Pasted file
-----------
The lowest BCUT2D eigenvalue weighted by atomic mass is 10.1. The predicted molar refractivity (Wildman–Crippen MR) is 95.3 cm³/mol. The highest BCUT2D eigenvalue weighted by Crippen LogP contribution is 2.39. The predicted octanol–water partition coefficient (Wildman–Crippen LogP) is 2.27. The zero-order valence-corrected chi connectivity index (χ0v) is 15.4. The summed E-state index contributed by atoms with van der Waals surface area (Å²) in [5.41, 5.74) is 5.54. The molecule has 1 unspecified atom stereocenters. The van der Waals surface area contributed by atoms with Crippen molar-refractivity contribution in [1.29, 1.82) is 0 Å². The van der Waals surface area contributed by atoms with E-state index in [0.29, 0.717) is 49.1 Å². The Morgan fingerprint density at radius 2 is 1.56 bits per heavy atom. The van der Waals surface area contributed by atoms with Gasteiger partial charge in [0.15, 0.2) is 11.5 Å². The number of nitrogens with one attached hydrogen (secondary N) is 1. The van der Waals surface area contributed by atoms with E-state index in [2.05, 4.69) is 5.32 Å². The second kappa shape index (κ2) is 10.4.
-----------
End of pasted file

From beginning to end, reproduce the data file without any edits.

The lowest BCUT2D eigenvalue weighted by atomic mass is 10.1. The predicted molar refractivity (Wildman–Crippen MR) is 95.3 cm³/mol. The highest BCUT2D eigenvalue weighted by Crippen LogP contribution is 2.39. The predicted octanol–water partition coefficient (Wildman–Crippen LogP) is 2.27. The zero-order valence-corrected chi connectivity index (χ0v) is 15.4. The summed E-state index contributed by atoms with van der Waals surface area (Å²) in [5.41, 5.74) is 5.54. The molecule has 1 unspecified atom stereocenters. The van der Waals surface area contributed by atoms with Crippen molar-refractivity contribution in [1.29, 1.82) is 0 Å². The van der Waals surface area contributed by atoms with E-state index in [0.29, 0.717) is 49.1 Å². The Morgan fingerprint density at radius 2 is 1.56 bits per heavy atom. The van der Waals surface area contributed by atoms with Gasteiger partial charge in [0.15, 0.2) is 11.5 Å². The number of nitrogens with one attached hydrogen (secondary N) is 1. The van der Waals surface area contributed by atoms with E-state index in [2.05, 4.69) is 5.32 Å². The second kappa shape index (κ2) is 10.4.